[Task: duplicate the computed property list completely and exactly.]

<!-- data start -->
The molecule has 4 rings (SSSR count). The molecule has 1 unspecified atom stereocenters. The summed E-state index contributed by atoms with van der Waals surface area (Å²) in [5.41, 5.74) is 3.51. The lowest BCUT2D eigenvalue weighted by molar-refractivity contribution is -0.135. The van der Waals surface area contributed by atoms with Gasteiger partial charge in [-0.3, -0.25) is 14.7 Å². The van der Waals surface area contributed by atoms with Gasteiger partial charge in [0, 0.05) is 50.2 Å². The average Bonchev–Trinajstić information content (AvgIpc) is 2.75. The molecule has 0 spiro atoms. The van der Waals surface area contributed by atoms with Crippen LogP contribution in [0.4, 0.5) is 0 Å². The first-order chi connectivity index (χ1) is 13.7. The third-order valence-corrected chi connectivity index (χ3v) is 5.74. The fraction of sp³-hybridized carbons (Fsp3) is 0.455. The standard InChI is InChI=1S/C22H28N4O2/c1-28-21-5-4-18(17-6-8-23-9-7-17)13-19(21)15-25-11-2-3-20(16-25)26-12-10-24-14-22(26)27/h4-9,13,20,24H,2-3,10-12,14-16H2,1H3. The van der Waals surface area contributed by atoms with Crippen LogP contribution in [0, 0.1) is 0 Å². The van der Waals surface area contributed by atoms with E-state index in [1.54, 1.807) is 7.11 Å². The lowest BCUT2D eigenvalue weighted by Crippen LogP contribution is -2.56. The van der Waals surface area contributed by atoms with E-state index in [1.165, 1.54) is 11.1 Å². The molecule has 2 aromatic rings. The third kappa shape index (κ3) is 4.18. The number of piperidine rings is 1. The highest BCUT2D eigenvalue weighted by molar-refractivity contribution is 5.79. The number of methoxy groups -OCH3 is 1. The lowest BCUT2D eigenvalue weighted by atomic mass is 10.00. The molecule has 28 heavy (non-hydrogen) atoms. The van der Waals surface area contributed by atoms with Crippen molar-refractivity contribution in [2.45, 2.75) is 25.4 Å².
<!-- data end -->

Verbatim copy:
The molecule has 4 rings (SSSR count). The molecule has 1 unspecified atom stereocenters. The summed E-state index contributed by atoms with van der Waals surface area (Å²) in [5.41, 5.74) is 3.51. The lowest BCUT2D eigenvalue weighted by molar-refractivity contribution is -0.135. The van der Waals surface area contributed by atoms with Gasteiger partial charge in [-0.3, -0.25) is 14.7 Å². The van der Waals surface area contributed by atoms with Gasteiger partial charge in [0, 0.05) is 50.2 Å². The average Bonchev–Trinajstić information content (AvgIpc) is 2.75. The molecule has 0 spiro atoms. The van der Waals surface area contributed by atoms with Crippen LogP contribution in [0.4, 0.5) is 0 Å². The first-order chi connectivity index (χ1) is 13.7. The third-order valence-corrected chi connectivity index (χ3v) is 5.74. The fraction of sp³-hybridized carbons (Fsp3) is 0.455. The standard InChI is InChI=1S/C22H28N4O2/c1-28-21-5-4-18(17-6-8-23-9-7-17)13-19(21)15-25-11-2-3-20(16-25)26-12-10-24-14-22(26)27/h4-9,13,20,24H,2-3,10-12,14-16H2,1H3. The van der Waals surface area contributed by atoms with Crippen LogP contribution in [0, 0.1) is 0 Å². The van der Waals surface area contributed by atoms with E-state index in [1.54, 1.807) is 7.11 Å². The lowest BCUT2D eigenvalue weighted by Crippen LogP contribution is -2.56. The van der Waals surface area contributed by atoms with E-state index in [1.165, 1.54) is 11.1 Å². The molecule has 2 aromatic rings. The third kappa shape index (κ3) is 4.18. The number of piperidine rings is 1. The highest BCUT2D eigenvalue weighted by molar-refractivity contribution is 5.79. The number of methoxy groups -OCH3 is 1. The lowest BCUT2D eigenvalue weighted by atomic mass is 10.00. The molecule has 28 heavy (non-hydrogen) atoms. The van der Waals surface area contributed by atoms with Crippen molar-refractivity contribution in [2.45, 2.75) is 25.4 Å².